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JOHN LORD DE JOINVILLE Memoirs of Louis IX, King of France


Sir John Froissart's Chronicles of England, France, Spain and the Ajoining Countries from the latter part of the reign of Edward II to the coronation of Henry IV in 12 volumes 

Chronicles of Enguerrand De Monstrelet (Sir John Froissart's Chronicles continuation) in 13 volumes 

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Memoirs of Louis IX, King of France
page 211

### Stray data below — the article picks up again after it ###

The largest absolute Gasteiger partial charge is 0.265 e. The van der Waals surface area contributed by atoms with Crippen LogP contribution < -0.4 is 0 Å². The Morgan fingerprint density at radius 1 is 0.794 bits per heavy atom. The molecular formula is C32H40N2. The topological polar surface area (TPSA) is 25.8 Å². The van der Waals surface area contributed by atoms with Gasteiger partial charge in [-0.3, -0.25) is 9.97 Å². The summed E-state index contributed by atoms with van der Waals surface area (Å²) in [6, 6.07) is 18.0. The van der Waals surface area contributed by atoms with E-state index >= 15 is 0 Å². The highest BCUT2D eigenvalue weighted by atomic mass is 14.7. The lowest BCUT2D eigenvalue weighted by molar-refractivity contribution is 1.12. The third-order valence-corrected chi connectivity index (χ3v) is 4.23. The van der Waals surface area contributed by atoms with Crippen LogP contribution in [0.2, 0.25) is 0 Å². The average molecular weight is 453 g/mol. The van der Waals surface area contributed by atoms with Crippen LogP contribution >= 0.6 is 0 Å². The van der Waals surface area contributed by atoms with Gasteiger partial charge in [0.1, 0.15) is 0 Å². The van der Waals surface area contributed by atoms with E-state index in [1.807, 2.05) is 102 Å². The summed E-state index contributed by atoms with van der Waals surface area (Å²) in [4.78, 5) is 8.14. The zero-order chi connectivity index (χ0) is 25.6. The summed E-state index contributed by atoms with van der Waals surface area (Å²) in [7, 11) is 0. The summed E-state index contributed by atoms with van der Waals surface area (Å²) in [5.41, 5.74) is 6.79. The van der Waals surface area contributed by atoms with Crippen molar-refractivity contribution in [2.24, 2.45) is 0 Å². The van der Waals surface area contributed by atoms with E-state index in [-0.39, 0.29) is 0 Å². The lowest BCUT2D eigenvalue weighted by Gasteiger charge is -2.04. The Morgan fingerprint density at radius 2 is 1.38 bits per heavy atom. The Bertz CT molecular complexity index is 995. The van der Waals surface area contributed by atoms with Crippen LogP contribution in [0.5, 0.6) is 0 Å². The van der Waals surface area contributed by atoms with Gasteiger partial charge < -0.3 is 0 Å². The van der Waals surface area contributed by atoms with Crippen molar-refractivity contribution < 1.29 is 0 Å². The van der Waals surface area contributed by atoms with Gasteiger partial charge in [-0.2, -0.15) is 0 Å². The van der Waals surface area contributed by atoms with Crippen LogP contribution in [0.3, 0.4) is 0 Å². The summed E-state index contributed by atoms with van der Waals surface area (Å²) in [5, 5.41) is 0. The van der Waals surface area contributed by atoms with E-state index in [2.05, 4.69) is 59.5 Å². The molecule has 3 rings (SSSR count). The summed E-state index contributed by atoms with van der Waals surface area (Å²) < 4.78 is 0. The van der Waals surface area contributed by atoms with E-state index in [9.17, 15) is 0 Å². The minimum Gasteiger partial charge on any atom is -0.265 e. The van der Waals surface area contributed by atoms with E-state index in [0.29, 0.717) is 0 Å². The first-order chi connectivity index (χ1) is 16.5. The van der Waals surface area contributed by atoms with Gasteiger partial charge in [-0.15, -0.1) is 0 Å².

short distance from his tent. The conspirators followed him, and, finding he had closed the door, set fire to it. The whole army saw what was passing ; but, as he was a prince universally detested, no one came forward in his defence. It was in vain he cried from the top of the tower, that he would abdicate his throne, and return to Huns-Keifa; the assassins were inflexible. The flames at length gaining on the tower, he attempted to leap into the Nile ; but bis dress caught as he was falling, and he remained some time suspended in the air. In this state, he received many wounds from sabres, and then fell into the river, where he was drowned. Thus iron, fire, and water contributed to put an end to his life. His body continued three days on the bank of the Nile, without any one daring to give it sepulture. At length, the ambassador from, the caliph of Bagdad obtained permission, and had it buried. This cruel prince,, when he ascended the throne, had his brother, Adii-Chah, strangled. Four Mameluke slaves bad been ordered to execute this ; but the fratricide did not long remain unpunished, and these same four slaves were the most bitter in putting him to death. With this prince was extinguished the dynasty of the Eioubites, who had governed Egypt eighty years, under eight different kings. After the massacre of Touran-Chah, the sultana Chegeret-Eddur was declared sovereign of Egypt ; she was the first slave who had reigned over this country. This princess was a Turk, but others said an Armenian. The sultan Nedjm-Eddin had bought her, and loved her so desperately that he carried her with him to his wars, and never quitted her. Sbe had a son by the sultan, called Khalil, but who died when very young. The emir Azeddin-Aibegh, of the Turcoman nation, was appointed general of the army ; and the name of the sultana was imprinted on the coin. The emir Abou-Ali was nominated to treat with the king of France for his ransom, and for the surrender of Damietta. After many conferences and disputes, it was agreed that the French should evacuate Damietta, and that the king, and all prisoners in Egypt, should be set at liberty, on condition of paying down one half of such ransom as should be fixed on. The king of France sent orders to tbe governor of Damietta to surrender that town ; but he refused to obey, and new

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